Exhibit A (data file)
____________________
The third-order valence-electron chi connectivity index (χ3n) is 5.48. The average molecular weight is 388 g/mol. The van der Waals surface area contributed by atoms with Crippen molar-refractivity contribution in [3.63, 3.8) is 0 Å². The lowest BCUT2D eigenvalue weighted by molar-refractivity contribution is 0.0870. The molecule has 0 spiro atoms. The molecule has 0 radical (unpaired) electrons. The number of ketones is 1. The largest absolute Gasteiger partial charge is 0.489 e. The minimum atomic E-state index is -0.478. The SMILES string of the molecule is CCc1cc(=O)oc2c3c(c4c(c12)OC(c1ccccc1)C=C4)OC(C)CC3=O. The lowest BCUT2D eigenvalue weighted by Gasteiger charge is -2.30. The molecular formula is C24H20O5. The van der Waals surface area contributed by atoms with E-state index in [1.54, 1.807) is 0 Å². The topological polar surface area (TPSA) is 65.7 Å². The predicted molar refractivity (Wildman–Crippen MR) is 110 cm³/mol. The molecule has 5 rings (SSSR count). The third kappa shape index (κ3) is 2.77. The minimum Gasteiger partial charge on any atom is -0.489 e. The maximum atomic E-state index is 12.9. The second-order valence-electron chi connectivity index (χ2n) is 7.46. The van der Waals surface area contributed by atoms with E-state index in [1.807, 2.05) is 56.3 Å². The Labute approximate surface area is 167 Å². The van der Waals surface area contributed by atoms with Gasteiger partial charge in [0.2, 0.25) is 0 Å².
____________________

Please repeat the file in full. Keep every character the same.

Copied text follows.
The third-order valence-electron chi connectivity index (χ3n) is 5.48. The average molecular weight is 388 g/mol. The van der Waals surface area contributed by atoms with Crippen molar-refractivity contribution in [3.63, 3.8) is 0 Å². The lowest BCUT2D eigenvalue weighted by molar-refractivity contribution is 0.0870. The molecule has 0 spiro atoms. The molecule has 0 radical (unpaired) electrons. The number of ketones is 1. The largest absolute Gasteiger partial charge is 0.489 e. The minimum atomic E-state index is -0.478. The SMILES string of the molecule is CCc1cc(=O)oc2c3c(c4c(c12)OC(c1ccccc1)C=C4)OC(C)CC3=O. The lowest BCUT2D eigenvalue weighted by Gasteiger charge is -2.30. The molecular formula is C24H20O5. The van der Waals surface area contributed by atoms with E-state index in [1.54, 1.807) is 0 Å². The topological polar surface area (TPSA) is 65.7 Å². The predicted molar refractivity (Wildman–Crippen MR) is 110 cm³/mol. The molecule has 5 rings (SSSR count). The third kappa shape index (κ3) is 2.77. The minimum Gasteiger partial charge on any atom is -0.489 e. The maximum atomic E-state index is 12.9. The second-order valence-electron chi connectivity index (χ2n) is 7.46. The van der Waals surface area contributed by atoms with E-state index in [1.807, 2.05) is 56.3 Å². The Labute approximate surface area is 167 Å². The van der Waals surface area contributed by atoms with Gasteiger partial charge in [0.2, 0.25) is 0 Å².